Web 2.0 affordances to support collaborative learning in higher education
thesisposted on 28.03.2022, 00:57 authored by Andreas Utomo Kuswara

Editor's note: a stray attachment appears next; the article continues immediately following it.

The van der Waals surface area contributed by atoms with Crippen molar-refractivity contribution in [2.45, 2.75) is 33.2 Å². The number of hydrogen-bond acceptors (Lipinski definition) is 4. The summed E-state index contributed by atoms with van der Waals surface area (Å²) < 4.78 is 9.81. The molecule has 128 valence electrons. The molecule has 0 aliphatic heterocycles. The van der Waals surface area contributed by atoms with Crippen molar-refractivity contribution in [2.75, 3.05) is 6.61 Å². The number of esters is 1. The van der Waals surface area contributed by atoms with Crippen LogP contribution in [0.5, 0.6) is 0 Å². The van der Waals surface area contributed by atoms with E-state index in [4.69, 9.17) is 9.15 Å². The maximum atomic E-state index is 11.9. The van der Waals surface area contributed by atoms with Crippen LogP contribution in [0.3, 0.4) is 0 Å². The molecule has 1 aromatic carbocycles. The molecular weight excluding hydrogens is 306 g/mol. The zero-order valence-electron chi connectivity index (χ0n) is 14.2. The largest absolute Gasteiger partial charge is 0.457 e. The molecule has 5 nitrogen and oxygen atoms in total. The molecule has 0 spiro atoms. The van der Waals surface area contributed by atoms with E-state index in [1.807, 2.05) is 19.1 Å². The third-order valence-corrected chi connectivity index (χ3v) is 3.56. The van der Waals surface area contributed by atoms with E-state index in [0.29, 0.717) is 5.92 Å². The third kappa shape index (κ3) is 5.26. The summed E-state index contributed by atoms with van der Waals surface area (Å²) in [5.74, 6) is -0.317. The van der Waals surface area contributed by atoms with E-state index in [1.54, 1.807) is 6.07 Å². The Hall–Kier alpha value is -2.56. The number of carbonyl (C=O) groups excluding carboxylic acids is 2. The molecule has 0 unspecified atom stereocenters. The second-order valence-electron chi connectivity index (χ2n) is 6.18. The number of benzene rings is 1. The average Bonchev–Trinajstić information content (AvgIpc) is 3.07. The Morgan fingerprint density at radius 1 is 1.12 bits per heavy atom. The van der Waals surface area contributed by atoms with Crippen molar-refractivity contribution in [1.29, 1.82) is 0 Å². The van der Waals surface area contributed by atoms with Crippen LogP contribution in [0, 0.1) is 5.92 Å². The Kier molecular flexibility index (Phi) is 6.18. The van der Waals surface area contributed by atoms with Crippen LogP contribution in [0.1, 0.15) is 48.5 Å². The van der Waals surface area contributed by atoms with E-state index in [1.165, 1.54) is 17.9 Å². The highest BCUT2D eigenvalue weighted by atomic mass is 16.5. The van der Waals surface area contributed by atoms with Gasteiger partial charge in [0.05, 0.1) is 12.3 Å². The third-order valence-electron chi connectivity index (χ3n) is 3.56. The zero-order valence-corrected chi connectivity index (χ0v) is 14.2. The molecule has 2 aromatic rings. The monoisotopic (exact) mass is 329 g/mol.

Technology plays a significant role in higher education and much emphasis has been given to the technology itself rather more than the effectiveness of its application for learning. Many scholars agree that an effective learning activity should enable learners to think and act upon the object of learning. Furthermore, in a socially-situated learning context, the social negotiation and renegotiation processes are as important as the individual cognitive processes. This importance is further emphasised by the rise of socially-enabled Web 2.0 technologies which connect learners in ways previously not possible. Thus, knowledge no longer just exists in the mind, but also in the discourse and social relationships which bind those individual and socially negotiating minds; and in the artefacts they produce and consume during that discourse. Therefore, there is a constant construction and negotiation between components of a learning activity. All the discussions mentioned above challenge educators to adopt the same technology that has changed students' social interaction, into an effective learning tool. This study offers a practical framework to empower educators in the design and evaluation of technology usage as part of their students' learning. It explores socially situated collaborative learning as an activity system including a community of learners within a specific learning context. The context formed by customs, history, rules, law and roles, influenced the learners as active agents supported by Web 2.0 affordances to produce artefacts and achieve meaningful learning outcomes. Through three case studies in computing and education, the study observed and interviewed students about their use of wikis in different collaborative learning activities; students' expectation and familiarity towards the technology itself; and the interplay between personal perception and group discovery of technology affordances. Although there are many practical findings from the study, and some are not unfamiliar to academics, the study discovered that the process of imparting technology to students in collaborative learning setttings is a two-step process of (1) inspiring the perceptive senses of students, and (2) nurturing group work dynamics within the team to induce an atmosphere that promotes perceived affordance of the tool into practical utilization that benefitted the entire group. This discovery would inform academics in our approach to encourage technology mediated collaboration in our teaching. The study observed that different technical affordances were being used in response to the needs of the collaboration activity being conducted. This confirms the argument which promotes the use of a set of tools rather than a single individual tool to support collaboration needs. Factors such as students' clarity of the tasks and positive expectation of what the tool can do for them based on their past experiences also contributed positively to the perception of the affordances. Contrary to commonly held perceptions that academics have little influence on the way students use technology in their learning, the study indicated that there is a significant role that academics can take, in particular, when influencing perceptions of affordances and scaffolding the experience with technology during the design and teaching stages of a unit. Academics' traditional role, such as nurturing a conducive environment for positive group work dynamics also contributed to this extended role. Although a hands-off approach from the academic can lead towards, accidental success, this study suggested well designed and purposely enacted interventions would lead to better learning outcomes.